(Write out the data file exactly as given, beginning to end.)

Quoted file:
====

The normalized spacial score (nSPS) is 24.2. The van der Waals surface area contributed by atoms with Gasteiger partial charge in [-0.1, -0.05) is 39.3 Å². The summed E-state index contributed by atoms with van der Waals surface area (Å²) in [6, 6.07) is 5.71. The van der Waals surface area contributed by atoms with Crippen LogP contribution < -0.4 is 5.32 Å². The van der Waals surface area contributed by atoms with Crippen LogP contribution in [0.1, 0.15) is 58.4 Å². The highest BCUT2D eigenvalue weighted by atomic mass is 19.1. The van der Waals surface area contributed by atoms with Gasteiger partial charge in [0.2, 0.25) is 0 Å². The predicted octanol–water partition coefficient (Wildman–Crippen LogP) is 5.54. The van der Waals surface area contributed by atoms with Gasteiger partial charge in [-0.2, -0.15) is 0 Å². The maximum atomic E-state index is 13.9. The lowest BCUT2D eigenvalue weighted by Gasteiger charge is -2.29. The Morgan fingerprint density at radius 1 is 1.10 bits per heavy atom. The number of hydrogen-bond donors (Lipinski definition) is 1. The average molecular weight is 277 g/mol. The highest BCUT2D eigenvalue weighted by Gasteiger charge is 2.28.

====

The normalized spacial score (nSPS) is 24.2. The van der Waals surface area contributed by atoms with Gasteiger partial charge in [-0.1, -0.05) is 39.3 Å². The summed E-state index contributed by atoms with van der Waals surface area (Å²) in [6, 6.07) is 5.71. The van der Waals surface area contributed by atoms with Crippen LogP contribution < -0.4 is 5.32 Å². The van der Waals surface area contributed by atoms with Crippen LogP contribution in [0.1, 0.15) is 58.4 Å². The highest BCUT2D eigenvalue weighted by atomic mass is 19.1. The van der Waals surface area contributed by atoms with Gasteiger partial charge in [0.2, 0.25) is 0 Å². The predicted octanol–water partition coefficient (Wildman–Crippen LogP) is 5.54. The van der Waals surface area contributed by atoms with Gasteiger partial charge in [-0.2, -0.15) is 0 Å². The maximum atomic E-state index is 13.9. The lowest BCUT2D eigenvalue weighted by Gasteiger charge is -2.29. The Morgan fingerprint density at radius 1 is 1.10 bits per heavy atom. The number of hydrogen-bond donors (Lipinski definition) is 1. The average molecular weight is 277 g/mol. The highest BCUT2D eigenvalue weighted by Gasteiger charge is 2.28.